Charlie begins to search for Nick, Omar Fatah makes his move, and President Payton becomes suspicious of Charlie's history.
Credit: Colleen Hayes/NBC
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For an episode solely focused on moving the overarching Fatah plotline forward, this week’s State of Affairs was slow and fairly forgettable. Sure the flashbacks added more pieces to the puzzle and the case-of-the-week directly related to making Fatah a central player in both Charlie’s present and past, but the episode offered no resolution and didn’t lay enough groundwork for a convincing cliffhanger. I’m starting to get concerned that if the show takes a holiday breather, no one will remember to come back in the new year.

We open in a Cairo nightclub where some American with entirely too much swagger is telling his shit-faced companion he should lay off the shots. Some suit in the doorway is eyeing them suspiciously, and as the two leave, the American, with all the bravado one should probably keep under wraps when in a dangerous region, posits that “the Egyptian secret police are not going to mess with an American.” Eh, says his local friend. “We’re not in America.” As if on cue, a van pulls up, multiple armed men grab them, tape them, and drag them off to a compound in the desert. There, Fatah approaches them with a knife and pulls the “do you know who I am?” bit.

In D.C., it’s still the night of the state dinner, and President Payton is reeling from the leaked report regarding the attack in Kabul—the main bombshell of which was that her son, Aaron, was killed by a CIA-registered weapon. As she storms toward a meeting with the CIA heads, Chief of Staff David Patrick tries to convince her that the leak was a blessing in disguise. POTUS isn’t hearing it. She wants to know the source.

“Somebody tell me—who is Nick Vera?!” POTUS asks the room of higher-ups as she grills them about the report. Charleston Tucker, who shouldn’t look anywhere near as showered and put together this soon after Nick was pulled from her car at gunpoint mid-makeout (really, it’s been maybe an hour; President Payton is still in her state dinner gown!), immediately averts her eyes.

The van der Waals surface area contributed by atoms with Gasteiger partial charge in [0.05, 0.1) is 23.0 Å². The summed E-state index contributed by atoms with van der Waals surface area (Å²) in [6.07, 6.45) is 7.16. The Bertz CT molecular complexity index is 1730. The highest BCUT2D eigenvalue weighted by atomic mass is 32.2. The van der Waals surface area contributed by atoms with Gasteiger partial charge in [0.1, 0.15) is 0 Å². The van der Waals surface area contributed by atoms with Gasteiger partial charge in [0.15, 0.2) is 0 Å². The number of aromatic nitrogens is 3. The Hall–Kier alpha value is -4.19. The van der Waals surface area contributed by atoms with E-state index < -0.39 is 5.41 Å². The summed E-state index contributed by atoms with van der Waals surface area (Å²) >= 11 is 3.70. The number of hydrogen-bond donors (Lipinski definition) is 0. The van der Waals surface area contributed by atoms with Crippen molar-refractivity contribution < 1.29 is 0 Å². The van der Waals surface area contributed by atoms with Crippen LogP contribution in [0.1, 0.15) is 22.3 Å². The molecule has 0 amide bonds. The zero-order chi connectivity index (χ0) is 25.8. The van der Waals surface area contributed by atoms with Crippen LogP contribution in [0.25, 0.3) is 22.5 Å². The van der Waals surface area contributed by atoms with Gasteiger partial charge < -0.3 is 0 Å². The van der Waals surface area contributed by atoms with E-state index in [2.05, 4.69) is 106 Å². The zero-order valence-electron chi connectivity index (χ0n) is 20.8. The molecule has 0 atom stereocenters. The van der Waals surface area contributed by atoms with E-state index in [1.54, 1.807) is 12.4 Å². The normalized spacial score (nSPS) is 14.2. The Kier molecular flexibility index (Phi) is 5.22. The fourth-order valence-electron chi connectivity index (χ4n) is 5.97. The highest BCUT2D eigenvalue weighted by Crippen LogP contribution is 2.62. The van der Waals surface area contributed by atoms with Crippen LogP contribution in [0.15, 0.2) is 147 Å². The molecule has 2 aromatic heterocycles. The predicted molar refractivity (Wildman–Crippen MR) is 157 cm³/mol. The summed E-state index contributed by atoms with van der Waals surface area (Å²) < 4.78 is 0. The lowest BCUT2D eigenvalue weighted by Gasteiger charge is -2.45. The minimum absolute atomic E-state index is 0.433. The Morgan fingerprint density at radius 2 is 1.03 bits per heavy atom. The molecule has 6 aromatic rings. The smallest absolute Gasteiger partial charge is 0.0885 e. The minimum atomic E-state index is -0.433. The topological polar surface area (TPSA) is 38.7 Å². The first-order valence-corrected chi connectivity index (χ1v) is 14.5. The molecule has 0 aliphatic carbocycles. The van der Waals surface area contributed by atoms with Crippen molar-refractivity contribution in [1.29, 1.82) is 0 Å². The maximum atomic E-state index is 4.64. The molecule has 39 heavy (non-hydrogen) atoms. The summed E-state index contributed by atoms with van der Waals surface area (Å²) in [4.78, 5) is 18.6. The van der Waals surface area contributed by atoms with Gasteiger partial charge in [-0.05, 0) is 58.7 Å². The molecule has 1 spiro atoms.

Payton directly asks Charlie about Nick, to which Charlie responds, “I wouldn’t call us friends…” Still, she states she doesn’t believe Aaron’s killing was Nick’s doing, regardless of whom the gun was registered to. Just then, CIA Director Navarro comes in with news of the American journalist being captured by Omar Fatah.

Charlie heads to the seventh floor, clearly spooked about Nick’s disappearance. She pulls aside her Girl Friday, Maureen, and asks her to compile everything she can on Nick, including the unofficial and classified. No problem! says Mo. I already did that! What a good secretary—knowing what the boss needs before she knows she needs it. There’s nothing of use about Nick though, and Mo, who spends 80 percent of her lines each episode playing the concerned friend who is incessantly trying to tie her horse to Charlie’s cart, is tasked with finding out where Nick is now.

On the Fatah front, the CIA now has footage regarding the American reporter who was kidnapped. His name is Thomas Logan, and it becomes clear that he wasn’t kidnapped so much as tapped for an exclusive interview with Fatah. Charlie is immediately suspicious. “Fatah wouldn’t risk this kind of exposure unless it served him somehow,” she says. Regardless, there is 90 minutes worth of raw footage, and the journalist will be landing in D.C. that morning. What?! They just heard about his abduction, like, 90 minutes ago! This show’s timelines are seriously a trip.

Briefer Who Is Always In A Three-Piece Suit At 3 a.m., Dashiell, has a theory about why Fatah might be making a public interview. He’s been tracking militant groups online, and the chatter has been referring to “Ar Rissalah,” which translates to “The Message” from Arabic. Dash calls these sites “radical versions of fanboy pages dedicated to Fatah,” and in the past 36 hours, they’ve been off the charts.

Over at FBI headquarters, the reporter is being debriefed from his not-kidnapping/interview of a lifetime. “He seems really relaxed for a guy who was almost beheaded,” Charlie notes, and she doesn’t believe his story that Fatah was unarmed. She’s right though—this asshole reporter does seem way too chill, like the victim’s frat-tastic boyfriend who is called in by Benson and co. on Law & Order for questioning, but knows they have nothing to hold him. Har har har, they were all totally cordial, he says. “I even gave the driver my cell phone as a token of gratitude,” Logan says. “He must have played ‘Thunderstruck’ a dozen times.” Of course this guy has AC/DC on his phone.